No, No, It’s Actually Consumerism . . .

“The most plausible explanation for the fact that everyone’s eating Yukon Gold potatoes is that they are really good potatoes and people like them. If the overall result is homogeneity, how can we complain? After all, in order to avoid this outcome, someone would have to get stuck eating potatoes that they don’t like.”

Nation of Rebels, p. 232

We Thought the Cart Was the Horse

“The assumption that advertising is able to increase the sales of goods has just not been proved, and corporations themselves make little effort to track the effectiveness of their ad campaigns. In fact, the most reliable studies don’t show that sales follow ads, but just the opposite; ads follow sales”

Nation of Rebels, p. 207

Chasing Butterfly Ghosts

“Cool is one of the major factors driving the modern economy. Cool has become the central ideology of consumer capitalism . . . Malcolm Gladwell enumerated what he took to be the three cardinal rules of cool. First, the quicker the chase, the quicker the flight. That is, as soon as we thing we’ve discovered cool, it slips away. Second, cool can’t be manufactured out of thin air. While companies may be able to intervene in the cycle of cool, they cannot initiate it themselves. When we add to these the last rule—that you have to be cool to know cool—cool becomes a closed loop, a hermetic circle in which not only is it impossible to either make or catch cool, but it is impossible to know what it is. Unless, that is, one is already cool, in which case you have no reason to look for it in the first place”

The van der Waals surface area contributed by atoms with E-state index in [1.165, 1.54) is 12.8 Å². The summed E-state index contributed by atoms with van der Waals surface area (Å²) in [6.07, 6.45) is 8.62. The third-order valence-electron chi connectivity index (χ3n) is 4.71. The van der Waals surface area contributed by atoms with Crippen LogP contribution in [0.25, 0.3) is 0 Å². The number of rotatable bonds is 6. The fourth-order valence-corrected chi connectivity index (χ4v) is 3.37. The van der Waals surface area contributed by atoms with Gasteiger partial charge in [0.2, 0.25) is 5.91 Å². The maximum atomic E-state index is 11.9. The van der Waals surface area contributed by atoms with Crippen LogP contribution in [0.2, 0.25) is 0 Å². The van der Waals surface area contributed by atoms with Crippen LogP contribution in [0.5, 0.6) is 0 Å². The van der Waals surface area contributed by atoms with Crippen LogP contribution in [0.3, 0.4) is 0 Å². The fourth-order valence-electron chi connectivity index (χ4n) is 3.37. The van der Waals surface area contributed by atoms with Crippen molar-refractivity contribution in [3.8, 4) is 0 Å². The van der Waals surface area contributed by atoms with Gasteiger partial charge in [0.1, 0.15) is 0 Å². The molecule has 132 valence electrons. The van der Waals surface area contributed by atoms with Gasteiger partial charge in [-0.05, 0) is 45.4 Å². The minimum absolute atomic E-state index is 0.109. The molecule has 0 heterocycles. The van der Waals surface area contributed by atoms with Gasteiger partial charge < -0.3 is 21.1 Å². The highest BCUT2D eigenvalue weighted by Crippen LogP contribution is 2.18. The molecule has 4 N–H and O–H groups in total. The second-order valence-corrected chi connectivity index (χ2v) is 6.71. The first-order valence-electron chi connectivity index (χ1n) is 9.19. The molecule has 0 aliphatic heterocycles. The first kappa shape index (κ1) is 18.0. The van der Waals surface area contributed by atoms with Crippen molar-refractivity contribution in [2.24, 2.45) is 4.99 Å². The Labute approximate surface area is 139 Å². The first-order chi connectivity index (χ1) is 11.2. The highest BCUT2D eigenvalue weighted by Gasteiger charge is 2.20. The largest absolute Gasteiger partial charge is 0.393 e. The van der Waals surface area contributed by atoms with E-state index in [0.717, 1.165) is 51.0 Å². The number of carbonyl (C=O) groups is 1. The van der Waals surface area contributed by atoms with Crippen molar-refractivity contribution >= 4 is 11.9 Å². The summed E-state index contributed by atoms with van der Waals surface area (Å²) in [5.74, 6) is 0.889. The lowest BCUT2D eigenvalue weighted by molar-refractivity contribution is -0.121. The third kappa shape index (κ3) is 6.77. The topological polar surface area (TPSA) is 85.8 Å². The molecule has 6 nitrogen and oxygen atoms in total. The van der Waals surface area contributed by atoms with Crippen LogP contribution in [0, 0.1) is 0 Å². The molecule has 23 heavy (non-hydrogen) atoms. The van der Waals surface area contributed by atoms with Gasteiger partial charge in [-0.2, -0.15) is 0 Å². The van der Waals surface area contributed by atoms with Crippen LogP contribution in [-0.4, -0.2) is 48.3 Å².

Nation of Rebels, pp. 188-189

Rebellion as Spark in the Pistons of Capitalism

“Thus the decline of white bread coincided with a boom in so-called artisan bakeries, along with the growth of powerful franchises like the Great Harvest Bread Company. And because these bakeries were not using mass production techniques, their loaves cost significantly more than Wonder bread. But there was no shortage of consumers willing to pay premium rates in order to avoid being victims of consumerism and mass society. Again the counterculture proved to be the vital spark driving consumer trends. It is not an accident that San Francisco is the home of both the $3 latte and the $4 sourdough.”

Nation of Rebels, p. 153